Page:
The largest micro-motions occur between the brain and the skull in the awake freely moving animals (Kim et al., 2004; Gilletti and Muthuswamy, 2006; Biran et al., 2007). For this reason, flexible leads on the cortical surface connecting the implanted rather stiff electrodes to the electronics have been developed (Rousche and Normann, 1998; Jackson and Fetz, 2007; Musallam et al., 2007). However, there are also significant micro-motions inside the brain caused by propagating waves of blood inside the vessels (Eide, 2008; Wagshul et al., 2011). The propagating nature of these movements implies that the movements inside the brain are not uniform. On top of these movements, there are movements caused by respiration. If the implanted electrodes cannot follow these tissue movements in all three dimensions, micro-forces/micro-movements between tissue and the recording sites on the electrodes will ensue. Indeed, it is a common experience, when performing acute electrophysiological experiments using stiff microelectrodes for extracellular recordings, that substantial pulsative movements inside the brain can occur as an effect of e.g., heart beats despite stabilization of the surface. As a result, such recordings tend to be short lived if the electrode is too close to the recorded neurons. Hence, to allow close contacts with neurons for longer periods of time, a high degree of mechanical compliance between electrodes and tissue is likely to be beneficial.

To improve mechanical compliance between electrodes and tissue, efforts have been made to increase the flexibility of the implanted electrodes themselves (Rousche et al., 2001; Kipke et al., 2002; Takeuchi et al., 2005; Stice et al., 2007; Bae et al., 2008; Krüger et al., 2010; Andrei et al., 2012; Felix et al., 2012; Lee et al., 2012; Kuo et al., 2013; Ejserholm et al., 2014; Kozai et al., 2014; Sohal et al., 2014). However, some of them are too flexible to be implanted on their own, and thus structural support in the form of a stiff guide or cannula (Kipke et al., 2002; Felix et al., 2012; Kuo et al., 2013; De Faveri et al., 2014; Sohal et al., 2014) has been used. These guides/cannulae cause additional stab wound-like injuries on their own, and on removal risk perturbing the position of the implanted flexible electrodes. Many of these flexible electrodes embed the conductive leads in a polymer sheet. However, this reduces their flexibility to one dimension only, and since the electrode leads are fixed in the polymer they cannot move independently of each other. In addition, such chip-like constructions also permanently split the tissue into two halves, causing an irreversible disruption of communication between neural networks on the two sides and therefore create a less than ideal situation when analyzing the function of neuronal networks. Hence, the challenge of providing an implantable array of independent highly flexible electrodes and that can be provided with an architecture adapted to the target tissue still remains.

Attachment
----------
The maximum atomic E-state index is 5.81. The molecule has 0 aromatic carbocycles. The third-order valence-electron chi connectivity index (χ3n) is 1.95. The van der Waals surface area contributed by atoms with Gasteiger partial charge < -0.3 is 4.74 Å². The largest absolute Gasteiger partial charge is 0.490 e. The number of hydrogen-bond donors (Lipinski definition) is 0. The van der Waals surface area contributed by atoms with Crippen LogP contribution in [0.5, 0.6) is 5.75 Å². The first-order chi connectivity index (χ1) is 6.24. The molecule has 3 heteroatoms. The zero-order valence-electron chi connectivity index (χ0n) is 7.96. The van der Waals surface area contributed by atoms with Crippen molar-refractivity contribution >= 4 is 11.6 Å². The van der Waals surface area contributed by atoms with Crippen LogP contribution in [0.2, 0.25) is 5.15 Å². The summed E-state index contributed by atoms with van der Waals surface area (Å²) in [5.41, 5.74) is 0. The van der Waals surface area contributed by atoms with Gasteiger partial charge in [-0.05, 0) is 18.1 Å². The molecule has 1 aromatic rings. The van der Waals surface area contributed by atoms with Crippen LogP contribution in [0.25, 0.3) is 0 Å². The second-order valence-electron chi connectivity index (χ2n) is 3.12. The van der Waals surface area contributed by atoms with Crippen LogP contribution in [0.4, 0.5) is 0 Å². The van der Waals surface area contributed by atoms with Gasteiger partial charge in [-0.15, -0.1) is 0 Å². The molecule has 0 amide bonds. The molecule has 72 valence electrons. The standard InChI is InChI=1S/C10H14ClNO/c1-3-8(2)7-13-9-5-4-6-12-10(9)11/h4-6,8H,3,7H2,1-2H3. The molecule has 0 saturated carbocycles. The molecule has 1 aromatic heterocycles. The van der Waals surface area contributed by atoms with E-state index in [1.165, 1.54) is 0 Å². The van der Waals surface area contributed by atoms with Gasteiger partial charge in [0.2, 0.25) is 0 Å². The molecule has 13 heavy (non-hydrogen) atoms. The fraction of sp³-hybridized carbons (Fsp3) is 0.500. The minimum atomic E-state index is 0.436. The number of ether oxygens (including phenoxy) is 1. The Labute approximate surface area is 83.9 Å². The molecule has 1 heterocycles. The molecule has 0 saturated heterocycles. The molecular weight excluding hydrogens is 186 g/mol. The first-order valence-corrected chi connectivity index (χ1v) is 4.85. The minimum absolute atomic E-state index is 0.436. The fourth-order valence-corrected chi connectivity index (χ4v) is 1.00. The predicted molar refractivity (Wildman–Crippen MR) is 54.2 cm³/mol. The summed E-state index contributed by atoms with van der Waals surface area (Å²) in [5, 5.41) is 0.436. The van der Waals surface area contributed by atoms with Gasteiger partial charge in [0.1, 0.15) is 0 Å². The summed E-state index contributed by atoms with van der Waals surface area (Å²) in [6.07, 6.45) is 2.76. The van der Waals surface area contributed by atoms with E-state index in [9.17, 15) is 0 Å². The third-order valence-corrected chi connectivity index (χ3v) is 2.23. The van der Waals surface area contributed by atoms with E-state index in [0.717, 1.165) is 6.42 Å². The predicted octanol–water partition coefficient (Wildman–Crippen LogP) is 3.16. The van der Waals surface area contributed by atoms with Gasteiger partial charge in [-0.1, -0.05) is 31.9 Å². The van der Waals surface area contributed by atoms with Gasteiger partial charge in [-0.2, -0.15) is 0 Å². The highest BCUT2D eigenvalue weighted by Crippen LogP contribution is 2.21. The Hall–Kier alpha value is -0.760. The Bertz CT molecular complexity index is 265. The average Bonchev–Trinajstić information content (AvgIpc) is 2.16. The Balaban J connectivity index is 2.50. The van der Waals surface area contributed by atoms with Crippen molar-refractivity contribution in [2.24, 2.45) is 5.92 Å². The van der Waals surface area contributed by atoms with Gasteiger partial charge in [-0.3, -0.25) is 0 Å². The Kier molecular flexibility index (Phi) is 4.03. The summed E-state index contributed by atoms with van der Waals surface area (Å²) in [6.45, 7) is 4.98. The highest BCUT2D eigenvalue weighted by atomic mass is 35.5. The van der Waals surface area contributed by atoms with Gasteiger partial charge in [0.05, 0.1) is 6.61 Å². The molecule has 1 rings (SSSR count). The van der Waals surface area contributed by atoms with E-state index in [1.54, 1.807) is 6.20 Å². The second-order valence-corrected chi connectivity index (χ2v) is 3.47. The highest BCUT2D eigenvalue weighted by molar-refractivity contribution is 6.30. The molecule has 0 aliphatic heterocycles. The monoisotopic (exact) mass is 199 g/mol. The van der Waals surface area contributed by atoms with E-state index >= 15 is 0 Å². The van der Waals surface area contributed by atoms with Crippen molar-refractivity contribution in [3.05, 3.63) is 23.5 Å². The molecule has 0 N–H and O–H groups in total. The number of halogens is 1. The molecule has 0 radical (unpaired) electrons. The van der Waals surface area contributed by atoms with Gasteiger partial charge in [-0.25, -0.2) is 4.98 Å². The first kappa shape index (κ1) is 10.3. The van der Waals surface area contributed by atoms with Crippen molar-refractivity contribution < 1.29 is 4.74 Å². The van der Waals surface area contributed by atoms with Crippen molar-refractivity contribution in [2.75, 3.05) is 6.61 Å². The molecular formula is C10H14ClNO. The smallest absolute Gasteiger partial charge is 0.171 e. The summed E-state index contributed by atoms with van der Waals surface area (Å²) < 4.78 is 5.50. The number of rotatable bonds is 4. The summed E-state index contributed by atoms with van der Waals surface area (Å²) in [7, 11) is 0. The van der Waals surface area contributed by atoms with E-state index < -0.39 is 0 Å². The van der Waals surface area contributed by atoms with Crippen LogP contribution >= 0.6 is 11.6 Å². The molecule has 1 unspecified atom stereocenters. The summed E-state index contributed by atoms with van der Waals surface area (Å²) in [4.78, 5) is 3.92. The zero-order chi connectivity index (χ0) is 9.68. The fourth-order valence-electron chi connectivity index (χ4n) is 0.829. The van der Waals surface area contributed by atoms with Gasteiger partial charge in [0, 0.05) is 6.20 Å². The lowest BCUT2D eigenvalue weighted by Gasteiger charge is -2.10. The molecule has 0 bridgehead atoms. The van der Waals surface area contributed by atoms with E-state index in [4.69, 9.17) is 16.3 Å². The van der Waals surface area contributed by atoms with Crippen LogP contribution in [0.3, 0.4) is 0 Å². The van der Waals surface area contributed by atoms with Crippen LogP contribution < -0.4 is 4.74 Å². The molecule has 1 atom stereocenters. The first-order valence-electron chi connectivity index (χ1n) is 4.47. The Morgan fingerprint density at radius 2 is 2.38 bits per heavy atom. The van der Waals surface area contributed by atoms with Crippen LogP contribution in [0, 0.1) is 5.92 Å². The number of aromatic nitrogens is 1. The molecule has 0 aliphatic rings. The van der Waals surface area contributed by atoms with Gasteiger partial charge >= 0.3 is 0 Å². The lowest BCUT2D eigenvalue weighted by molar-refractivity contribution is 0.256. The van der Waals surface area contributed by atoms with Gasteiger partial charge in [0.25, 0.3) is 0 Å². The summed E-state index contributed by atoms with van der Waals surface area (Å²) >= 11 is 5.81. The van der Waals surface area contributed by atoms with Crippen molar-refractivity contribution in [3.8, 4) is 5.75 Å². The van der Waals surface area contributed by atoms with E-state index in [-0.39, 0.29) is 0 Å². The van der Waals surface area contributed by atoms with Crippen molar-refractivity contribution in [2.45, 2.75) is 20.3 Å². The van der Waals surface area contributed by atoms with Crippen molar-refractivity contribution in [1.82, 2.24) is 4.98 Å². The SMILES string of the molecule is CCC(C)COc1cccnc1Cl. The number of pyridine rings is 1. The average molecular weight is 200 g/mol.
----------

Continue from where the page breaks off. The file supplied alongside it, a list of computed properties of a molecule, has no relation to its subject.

The aim of the present project was thus to develop a fully functional and implantable array of ultra-thin electrodes, individually flexible in three dimensions after implantation. We present a new type of array of ultra-flexible electrodes which by being embedded in a hard but dissolvable gelatin based material retains its conformation and arrangement during implantation. Preliminary performance tests in awake rats showed encouraging results.

Materials and Methods

Design and Fabrication of the Electrode Array